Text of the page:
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Commonplace themes in Ecclesiastes

March 29 2018
March 29 2018

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It has been a tremendous experience for me to preach through Ecclesiastes. I had never preached through this book and have been amazed at how intimate a book that it is. For the past three months I have been immersed in the life and writing of King Solomon and, before that, I had spent a year reading a couple of new-ish commentaries as a part of a Bible study. I miss Old King Solomon.

I wanted to summarize a few points that serve to illustrate that, despite some difficult passages, the book is overall one about joy in the Lord. Yes, life under the sun is challenging and, in light of the future consummation of the New Heavens and New Earth of our Lord (Isa 65.17; 2 Pet. 3.13; Rev. 21.1), temporary. But while the word for vanity or vain or vapor shows up 38 times, the word for good or pleasant shows up 45 times. The word for joy or jubilation or pleasure shows up eight times and the word for toil shows up 22 times, but this word sometimes means simply, labor (like Eccl. 2.19).

Have you ever heard of a Commonplace Book (Latin, locus communis)? A commonplace book is, essentially, a scrapbook. It's a book with hodepodge pieces of information (Italian, zibaldone). Basically, just think of Pinterest for printed material and you get the idea. In the late sixteenth century, commonplace books became a popular way for thoughtful people to organize the massive amount of information coming off the printing presses of Europe. Not meant to be published (unless you were famous), a commonplace book was a collection of quotes organized under various headings. In your voluminous reading, you would stop to write a quote under a heading in your commonplace book or, sometimes, add a new heading. After a while, you would have a neat collection of headings that interest you, along with supporting material from a variety of different books.

A Commonplace Book that is based solely on the Bible is what a systematic theology is. In this way, Scriptures are arranged under various headings (e.g. Doctrine of God, Doctrine of the Church, Doctrine of Man, etc.). This is why Reformer, Philipp Melanchthon, called his systematic theology, Loci Communes (i.e. common places). Also, in his book on preaching, the Puritan William Perkins suggested that every minister make his own commonplace book from Scripture (The Art of Prophesying, 24ff).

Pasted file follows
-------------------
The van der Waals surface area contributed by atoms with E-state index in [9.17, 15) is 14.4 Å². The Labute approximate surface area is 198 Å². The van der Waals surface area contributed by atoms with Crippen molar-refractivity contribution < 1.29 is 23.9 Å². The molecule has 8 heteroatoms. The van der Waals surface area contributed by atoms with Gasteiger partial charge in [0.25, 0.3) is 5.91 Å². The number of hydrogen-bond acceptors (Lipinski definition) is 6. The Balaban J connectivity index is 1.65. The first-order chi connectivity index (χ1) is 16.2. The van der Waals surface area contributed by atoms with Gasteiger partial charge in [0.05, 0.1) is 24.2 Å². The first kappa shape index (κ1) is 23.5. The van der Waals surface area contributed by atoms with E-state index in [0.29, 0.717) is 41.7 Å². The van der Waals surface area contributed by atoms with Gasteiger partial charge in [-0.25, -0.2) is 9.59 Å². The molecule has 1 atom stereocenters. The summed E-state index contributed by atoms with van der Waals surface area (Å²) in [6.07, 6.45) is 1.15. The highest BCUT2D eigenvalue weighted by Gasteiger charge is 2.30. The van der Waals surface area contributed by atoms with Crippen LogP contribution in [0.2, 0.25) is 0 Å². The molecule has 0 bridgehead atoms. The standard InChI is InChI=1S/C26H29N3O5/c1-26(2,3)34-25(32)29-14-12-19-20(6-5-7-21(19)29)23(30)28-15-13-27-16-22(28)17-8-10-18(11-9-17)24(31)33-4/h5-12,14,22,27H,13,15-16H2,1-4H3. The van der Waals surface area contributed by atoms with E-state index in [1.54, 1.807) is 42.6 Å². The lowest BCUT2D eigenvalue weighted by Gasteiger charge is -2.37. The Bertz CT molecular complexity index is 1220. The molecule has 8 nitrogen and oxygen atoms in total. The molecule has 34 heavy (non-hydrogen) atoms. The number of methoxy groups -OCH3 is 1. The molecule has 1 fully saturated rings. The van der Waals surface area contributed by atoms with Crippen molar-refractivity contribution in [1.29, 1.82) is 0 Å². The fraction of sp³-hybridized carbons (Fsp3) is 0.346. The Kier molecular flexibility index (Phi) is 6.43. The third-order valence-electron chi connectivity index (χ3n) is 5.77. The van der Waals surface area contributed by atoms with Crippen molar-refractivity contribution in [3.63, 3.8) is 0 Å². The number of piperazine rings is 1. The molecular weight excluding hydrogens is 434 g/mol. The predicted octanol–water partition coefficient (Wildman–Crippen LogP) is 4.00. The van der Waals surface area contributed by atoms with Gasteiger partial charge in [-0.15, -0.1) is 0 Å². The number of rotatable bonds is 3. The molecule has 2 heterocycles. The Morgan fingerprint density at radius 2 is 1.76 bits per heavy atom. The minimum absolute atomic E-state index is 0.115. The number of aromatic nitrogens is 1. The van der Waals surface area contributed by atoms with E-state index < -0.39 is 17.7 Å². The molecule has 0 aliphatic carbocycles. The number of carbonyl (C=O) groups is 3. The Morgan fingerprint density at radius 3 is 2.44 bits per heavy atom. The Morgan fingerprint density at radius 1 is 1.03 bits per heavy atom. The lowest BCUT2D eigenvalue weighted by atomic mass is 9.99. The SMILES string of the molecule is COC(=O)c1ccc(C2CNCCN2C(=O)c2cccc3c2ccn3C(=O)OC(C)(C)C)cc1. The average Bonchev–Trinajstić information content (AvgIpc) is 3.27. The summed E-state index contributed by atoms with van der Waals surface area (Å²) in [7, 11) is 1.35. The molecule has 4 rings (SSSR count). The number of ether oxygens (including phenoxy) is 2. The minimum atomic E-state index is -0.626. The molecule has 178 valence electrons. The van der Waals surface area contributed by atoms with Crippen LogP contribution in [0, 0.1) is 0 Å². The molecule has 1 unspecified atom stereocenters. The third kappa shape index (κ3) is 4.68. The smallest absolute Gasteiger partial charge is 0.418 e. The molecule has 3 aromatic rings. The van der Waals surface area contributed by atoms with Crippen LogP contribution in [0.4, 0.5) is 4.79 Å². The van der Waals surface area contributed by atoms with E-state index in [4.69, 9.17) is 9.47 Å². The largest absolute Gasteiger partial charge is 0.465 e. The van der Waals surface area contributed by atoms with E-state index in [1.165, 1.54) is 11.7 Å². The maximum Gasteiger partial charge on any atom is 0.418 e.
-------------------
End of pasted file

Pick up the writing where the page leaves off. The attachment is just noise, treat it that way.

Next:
In my study of Ecclesiastes I recognized some recurring themes that, while they stood out to me, might not be noticed by the casual reader of Ecclesiastes. As I close out this sermon series, here are four of my commonplace headings collected in the margins of my notes.

  • Even amidst toil and vanity, wisdom still has its advantages: Eccl. 2.12-14; 4.13; 7.4-5; 7.12; 7.19; 9.15-18; 10.10; 1.11
  • Life under the sun is painful, but there is still a lot of joy to be had: Eccl. 2.24-26; 3.12-13; 3.22; 5.18-20; 7.14; 9.7-10; 10.18-19; 11.8-9
  • King Solomon, late in life, might want to hide from his controversial kingship, but there are several referene to a royal setting: Eccl. 4.13-14; 5.9; 7.19; 8.2-5; 9.14-18; 10.4-7; 10.16-17, 20
  • Finally, I found it interesting that there is a subtle defense of the life of private, and corporate, worship in Ecclesiastes: Eccl. 5.1; 8.12-13; 12.13-14


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